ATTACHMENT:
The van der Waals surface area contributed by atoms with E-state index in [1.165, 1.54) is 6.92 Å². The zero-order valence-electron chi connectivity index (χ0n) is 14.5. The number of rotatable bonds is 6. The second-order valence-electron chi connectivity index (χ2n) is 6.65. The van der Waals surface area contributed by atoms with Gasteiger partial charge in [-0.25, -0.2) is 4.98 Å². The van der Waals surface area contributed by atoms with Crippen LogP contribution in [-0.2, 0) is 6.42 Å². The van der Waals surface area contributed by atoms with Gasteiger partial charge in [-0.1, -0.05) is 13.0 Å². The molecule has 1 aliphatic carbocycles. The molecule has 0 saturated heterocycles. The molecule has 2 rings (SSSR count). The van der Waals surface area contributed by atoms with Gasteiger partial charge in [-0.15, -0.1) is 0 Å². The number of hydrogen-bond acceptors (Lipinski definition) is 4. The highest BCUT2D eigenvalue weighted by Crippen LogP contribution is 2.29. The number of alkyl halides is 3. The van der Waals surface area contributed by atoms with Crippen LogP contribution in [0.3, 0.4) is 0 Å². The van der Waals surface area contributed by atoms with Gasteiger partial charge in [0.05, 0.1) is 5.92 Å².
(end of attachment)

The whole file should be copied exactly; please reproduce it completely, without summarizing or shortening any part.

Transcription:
The van der Waals surface area contributed by atoms with E-state index in [1.165, 1.54) is 6.92 Å². The zero-order valence-electron chi connectivity index (χ0n) is 14.5. The number of rotatable bonds is 6. The second-order valence-electron chi connectivity index (χ2n) is 6.65. The van der Waals surface area contributed by atoms with Gasteiger partial charge in [-0.25, -0.2) is 4.98 Å². The van der Waals surface area contributed by atoms with Crippen LogP contribution in [-0.2, 0) is 6.42 Å². The van der Waals surface area contributed by atoms with Gasteiger partial charge in [-0.1, -0.05) is 13.0 Å². The molecule has 1 aliphatic carbocycles. The molecule has 0 saturated heterocycles. The molecule has 2 rings (SSSR count). The van der Waals surface area contributed by atoms with Gasteiger partial charge in [-0.15, -0.1) is 0 Å². The number of hydrogen-bond acceptors (Lipinski definition) is 4. The highest BCUT2D eigenvalue weighted by Crippen LogP contribution is 2.29. The number of alkyl halides is 3. The van der Waals surface area contributed by atoms with Crippen LogP contribution in [0.3, 0.4) is 0 Å². The van der Waals surface area contributed by atoms with Gasteiger partial charge in [0.05, 0.1) is 5.92 Å².